Faculty by Area
Visiting Professor of Composition
Bryan Curt Kostors (b. 1979) is a composer of diverse and evocative music for orchestra, chamber groups, electronics, choir, soloists, dance, multimedia, and film. The drastic and contrasting landscapes of the American West – desert, basin and range, high mountain peaks, ocean coast – and especially the unique locations surrounding his home in the Owens Valley region of California, play a prominent role in Kostors’ music. A central element of Bryan’s work is the exploration of how place affects sound, visuals, and emotional interpretation, and how the history, landscape, or social aspects of a given geography can be used to create artwork that speaks to a wide and varied audience.
Bryan’s music has been performed by a wide variety of ensembles, including the USC Thornton Symphony Orchestra, NOW Ensemble, The Wuhan Philharmonic, the Lyris Quartet, the Mivos Quartet, Hocket, and the Downey Symphony Orchestra. His collaborations with Clairobscur Dance, led by choreographer Laurie Sefton, have been performed in Los Angeles, New York, and San Fransisco, and the latest work premiered during the summer of 2018 at Walt Disney Concert Hall in Los Angeles. He has written scores for award-winning short films, and is developing new multimedia work with filmmaker Danny Corey.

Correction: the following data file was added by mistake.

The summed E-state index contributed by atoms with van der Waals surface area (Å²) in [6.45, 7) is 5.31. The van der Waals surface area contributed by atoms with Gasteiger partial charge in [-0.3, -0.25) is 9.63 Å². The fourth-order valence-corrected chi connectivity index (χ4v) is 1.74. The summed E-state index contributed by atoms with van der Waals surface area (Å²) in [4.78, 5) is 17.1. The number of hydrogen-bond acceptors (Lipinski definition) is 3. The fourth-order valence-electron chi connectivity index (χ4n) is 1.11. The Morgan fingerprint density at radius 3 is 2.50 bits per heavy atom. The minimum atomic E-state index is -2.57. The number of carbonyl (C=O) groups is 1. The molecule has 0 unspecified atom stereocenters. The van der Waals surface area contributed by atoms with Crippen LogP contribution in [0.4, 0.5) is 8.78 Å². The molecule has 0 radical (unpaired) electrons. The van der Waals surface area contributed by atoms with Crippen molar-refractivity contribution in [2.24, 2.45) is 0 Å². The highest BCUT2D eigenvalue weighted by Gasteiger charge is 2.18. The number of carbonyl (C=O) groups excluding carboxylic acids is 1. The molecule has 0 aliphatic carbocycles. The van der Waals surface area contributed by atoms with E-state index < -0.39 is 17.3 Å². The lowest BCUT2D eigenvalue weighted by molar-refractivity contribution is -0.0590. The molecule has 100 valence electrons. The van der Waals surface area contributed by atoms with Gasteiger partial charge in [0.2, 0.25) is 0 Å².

Bryan is expanding and developing his work in music for electronics, multimedia and hybrid media. He was recently awarded funding by the Jaunt VR Lab at USC for a work that combines new music composition and virtual reality filmmaking. This piece will explore how the creation of the score is affected by the virtual reality experience; specific aspects of the music will be composed to move and interact within an immersive 360-degree virtual environment. Bryan has written orchestral multimedia works as well, including To Dust, which combines live film projections with the orchestral performance, along with online content and tangible artifacts. Bryan’s work with electronics include developing and scoring music for modular synthesizer, as well as programming electroacoustic music in a variety of formats. Percussionist Brandon Bell recently premiered the piece Flood, which uses real-time weather data to dynamically affect the electronics and the score during performance.
Kostors has studied composition with Don Crockett, Stephen Hartke, Frank Ticheli, Virko Baley, and Sean Friar. He is an active music educator and has taught kindergarten to college-level courses.
Music, visuals, news, and more available at www.bryancurtkostors.com